Atmospheric Modelling of Aerosols Long-Range Transport over the Himalayas

Wednesday, 17 December 2014
Vanisa Surapipith1, Bhupesh Adhikary1, Prakash Bhave1, Arnico K Panday2 and Aditi Mukherji1, (1)International Centre for Integrated Mountain Development, Kathmandu, Nepal, (2)International Center for Integrated Mountain Development, Kathmandu, Nepal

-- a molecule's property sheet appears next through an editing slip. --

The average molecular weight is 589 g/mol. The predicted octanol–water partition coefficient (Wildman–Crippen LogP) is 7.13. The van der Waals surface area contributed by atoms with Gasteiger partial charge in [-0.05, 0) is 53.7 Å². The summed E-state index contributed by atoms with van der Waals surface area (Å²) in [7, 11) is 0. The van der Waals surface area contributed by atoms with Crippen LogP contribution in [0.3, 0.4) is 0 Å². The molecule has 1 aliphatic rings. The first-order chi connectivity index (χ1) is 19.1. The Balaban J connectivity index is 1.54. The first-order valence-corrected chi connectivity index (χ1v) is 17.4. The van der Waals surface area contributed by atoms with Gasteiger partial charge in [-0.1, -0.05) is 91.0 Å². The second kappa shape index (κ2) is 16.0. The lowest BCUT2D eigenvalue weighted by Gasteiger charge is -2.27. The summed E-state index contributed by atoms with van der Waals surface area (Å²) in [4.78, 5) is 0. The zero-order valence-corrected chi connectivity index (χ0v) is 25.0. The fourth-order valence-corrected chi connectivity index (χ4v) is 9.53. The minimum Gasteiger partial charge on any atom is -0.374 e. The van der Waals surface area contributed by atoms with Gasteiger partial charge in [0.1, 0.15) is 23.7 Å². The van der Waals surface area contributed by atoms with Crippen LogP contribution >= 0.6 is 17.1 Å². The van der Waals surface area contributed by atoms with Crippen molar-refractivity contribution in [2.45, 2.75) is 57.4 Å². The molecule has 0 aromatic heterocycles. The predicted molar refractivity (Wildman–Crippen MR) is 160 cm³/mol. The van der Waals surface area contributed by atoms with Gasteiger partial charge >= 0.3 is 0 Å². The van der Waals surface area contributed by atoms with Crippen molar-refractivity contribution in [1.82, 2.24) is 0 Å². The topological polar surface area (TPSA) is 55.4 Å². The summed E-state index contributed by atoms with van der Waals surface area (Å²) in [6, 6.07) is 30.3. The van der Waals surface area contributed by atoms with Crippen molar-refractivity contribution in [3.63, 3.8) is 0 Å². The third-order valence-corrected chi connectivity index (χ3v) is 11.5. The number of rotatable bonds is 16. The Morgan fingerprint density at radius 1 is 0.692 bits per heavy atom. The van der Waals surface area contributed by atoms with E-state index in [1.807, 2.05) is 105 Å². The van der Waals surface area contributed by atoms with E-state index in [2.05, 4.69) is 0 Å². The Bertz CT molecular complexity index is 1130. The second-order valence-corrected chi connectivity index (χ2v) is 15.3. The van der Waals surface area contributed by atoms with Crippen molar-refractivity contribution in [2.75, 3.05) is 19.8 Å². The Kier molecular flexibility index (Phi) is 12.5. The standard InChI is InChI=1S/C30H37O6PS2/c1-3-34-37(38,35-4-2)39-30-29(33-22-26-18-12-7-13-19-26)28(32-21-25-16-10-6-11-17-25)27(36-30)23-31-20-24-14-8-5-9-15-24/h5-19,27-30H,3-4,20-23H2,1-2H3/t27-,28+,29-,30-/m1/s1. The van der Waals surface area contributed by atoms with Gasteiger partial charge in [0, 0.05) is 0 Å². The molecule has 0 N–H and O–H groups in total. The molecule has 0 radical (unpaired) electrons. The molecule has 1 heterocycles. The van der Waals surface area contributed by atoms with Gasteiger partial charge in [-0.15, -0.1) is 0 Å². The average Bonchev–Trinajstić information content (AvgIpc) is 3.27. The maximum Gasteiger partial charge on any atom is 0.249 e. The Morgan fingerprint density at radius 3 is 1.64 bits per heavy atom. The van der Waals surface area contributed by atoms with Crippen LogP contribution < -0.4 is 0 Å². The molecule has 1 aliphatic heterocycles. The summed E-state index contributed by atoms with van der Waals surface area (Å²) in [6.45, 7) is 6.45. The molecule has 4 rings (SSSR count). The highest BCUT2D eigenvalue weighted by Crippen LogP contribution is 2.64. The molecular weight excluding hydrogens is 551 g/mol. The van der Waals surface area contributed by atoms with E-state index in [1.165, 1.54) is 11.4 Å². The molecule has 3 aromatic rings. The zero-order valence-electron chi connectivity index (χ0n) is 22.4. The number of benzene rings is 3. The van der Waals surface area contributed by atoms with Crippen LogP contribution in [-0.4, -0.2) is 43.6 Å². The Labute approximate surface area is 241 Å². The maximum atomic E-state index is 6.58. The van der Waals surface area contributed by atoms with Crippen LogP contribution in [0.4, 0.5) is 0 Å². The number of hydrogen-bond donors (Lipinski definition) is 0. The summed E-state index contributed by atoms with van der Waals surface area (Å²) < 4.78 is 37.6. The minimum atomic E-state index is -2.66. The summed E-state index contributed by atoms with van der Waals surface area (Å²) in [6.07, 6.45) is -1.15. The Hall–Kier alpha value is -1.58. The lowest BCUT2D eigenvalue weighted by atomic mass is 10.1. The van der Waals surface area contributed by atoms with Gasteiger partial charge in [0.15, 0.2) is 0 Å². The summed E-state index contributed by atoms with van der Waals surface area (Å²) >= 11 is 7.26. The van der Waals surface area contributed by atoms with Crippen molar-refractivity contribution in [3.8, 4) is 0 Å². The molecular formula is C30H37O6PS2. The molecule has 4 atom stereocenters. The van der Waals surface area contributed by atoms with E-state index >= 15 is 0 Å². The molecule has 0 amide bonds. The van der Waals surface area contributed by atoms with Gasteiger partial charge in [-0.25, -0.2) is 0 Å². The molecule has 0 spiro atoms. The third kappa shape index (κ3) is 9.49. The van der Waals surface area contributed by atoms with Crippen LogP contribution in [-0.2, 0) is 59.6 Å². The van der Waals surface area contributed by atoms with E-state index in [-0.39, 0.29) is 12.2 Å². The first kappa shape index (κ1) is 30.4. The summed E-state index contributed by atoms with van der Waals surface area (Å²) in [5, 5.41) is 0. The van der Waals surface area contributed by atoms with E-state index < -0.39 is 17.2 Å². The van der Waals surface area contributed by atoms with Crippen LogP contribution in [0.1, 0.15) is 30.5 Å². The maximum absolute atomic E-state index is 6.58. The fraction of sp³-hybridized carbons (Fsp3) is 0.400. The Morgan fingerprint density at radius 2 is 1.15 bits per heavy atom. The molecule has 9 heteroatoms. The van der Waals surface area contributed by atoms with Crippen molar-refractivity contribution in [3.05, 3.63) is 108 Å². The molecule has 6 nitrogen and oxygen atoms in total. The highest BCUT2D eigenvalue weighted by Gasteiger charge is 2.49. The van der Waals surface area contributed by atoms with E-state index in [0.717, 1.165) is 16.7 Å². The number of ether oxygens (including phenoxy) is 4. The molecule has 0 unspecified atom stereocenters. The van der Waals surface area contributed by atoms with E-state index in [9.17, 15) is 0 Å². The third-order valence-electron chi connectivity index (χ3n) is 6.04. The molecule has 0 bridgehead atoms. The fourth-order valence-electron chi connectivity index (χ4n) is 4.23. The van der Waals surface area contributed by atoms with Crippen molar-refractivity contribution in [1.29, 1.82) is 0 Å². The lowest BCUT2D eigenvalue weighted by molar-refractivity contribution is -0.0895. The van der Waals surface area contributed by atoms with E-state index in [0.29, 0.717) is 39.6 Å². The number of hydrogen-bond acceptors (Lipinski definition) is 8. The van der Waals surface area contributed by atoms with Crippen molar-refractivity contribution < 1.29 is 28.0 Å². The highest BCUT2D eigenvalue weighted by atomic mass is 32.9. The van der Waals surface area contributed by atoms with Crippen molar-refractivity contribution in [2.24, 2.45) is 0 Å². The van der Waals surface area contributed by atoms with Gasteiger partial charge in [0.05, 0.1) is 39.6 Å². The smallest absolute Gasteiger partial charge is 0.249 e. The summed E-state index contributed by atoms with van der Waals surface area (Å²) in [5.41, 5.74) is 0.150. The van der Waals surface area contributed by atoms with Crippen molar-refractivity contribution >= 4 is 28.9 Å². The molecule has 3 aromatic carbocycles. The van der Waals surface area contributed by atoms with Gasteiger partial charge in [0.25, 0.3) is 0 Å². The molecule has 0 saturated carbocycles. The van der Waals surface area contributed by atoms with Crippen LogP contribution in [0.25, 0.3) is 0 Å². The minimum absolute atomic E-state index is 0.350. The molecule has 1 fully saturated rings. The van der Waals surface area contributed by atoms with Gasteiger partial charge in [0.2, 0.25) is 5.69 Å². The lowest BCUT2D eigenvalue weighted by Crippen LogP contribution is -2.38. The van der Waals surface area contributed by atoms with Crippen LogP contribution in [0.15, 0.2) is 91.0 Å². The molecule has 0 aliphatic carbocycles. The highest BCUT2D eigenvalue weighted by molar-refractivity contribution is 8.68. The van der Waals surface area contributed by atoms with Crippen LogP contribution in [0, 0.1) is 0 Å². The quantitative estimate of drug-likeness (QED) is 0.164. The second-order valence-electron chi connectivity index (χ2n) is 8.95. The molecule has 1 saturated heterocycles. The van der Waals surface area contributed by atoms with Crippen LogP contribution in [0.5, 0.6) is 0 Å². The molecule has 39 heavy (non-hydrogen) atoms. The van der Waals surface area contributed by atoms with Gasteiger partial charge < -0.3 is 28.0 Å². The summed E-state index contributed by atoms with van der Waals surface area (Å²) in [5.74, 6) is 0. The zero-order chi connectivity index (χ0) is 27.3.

An Atmospheric Modelling System has been set up at International Centre for Integrated Mountain Development (ICIMOD) Headquarters in Kathmandu, Nepal, for the assessment of air quality in the Hindukush Himalaya region. The Weather Research and Forecasting with Chemistry (WRF-Chem) model version 3.6 is being implemented over a regional domain stretching across 4995 x 4455 km centred at Kathmandu, where an intensive field campaign, Sustainable Atmosphere for the Kathmandu Valley (SusKat) took place from December 2012 to February 2013. Seven stations around the valley collected data on meteorology and chemical parameters. WRF-Chem simulation are carried out for the winter time period at high horizontal resolution (1 km × 1 km), which is achieved by nesting the domain of interest, e.g. Kathmandu Valley, inside three coarser domains. Model validation is performed against the field data as well as satellite data, focusing on aerosols. The challenge of capturing the necessary atmospheric processes is discussed. The effort aims for a better understanding of atmospheric processes and aerosol impacts, as well as the impact of long-range transport, particularly of black carbon aerosol upon the radiative budget over the Himalayan glaciers. The rapid melting of Himalayan glaciers and snowfields, and the shrinkage of permafrost as noticed by glaciologists is a concern. Based on physically adjusted schemes, the WRF meteorological model performs well with Pearson correlation coefficients higher than 0.8 for temperature and solar radiation, although it has a tendency to overestimate wind speed. The WRF with chemistry is then used with local and regional emission databases, in combination and after comparison with the global inventory, as input for describing the long-range transport of aerosols. Improved aerosol prediction will allow us to provide crucial information needed for mitigation and adaptation strategies that save people‚Äôs lives across the Himalaya. The regional modelling tool is also being set up with an aim to capture aerosol interactions during fog formation, and to generate forecast during a field campaign of the increasing persistent winter fog that ICIMOD plans to coordinate across the Indo-Gangetic Plains during winters 2014-15 and 2015-16.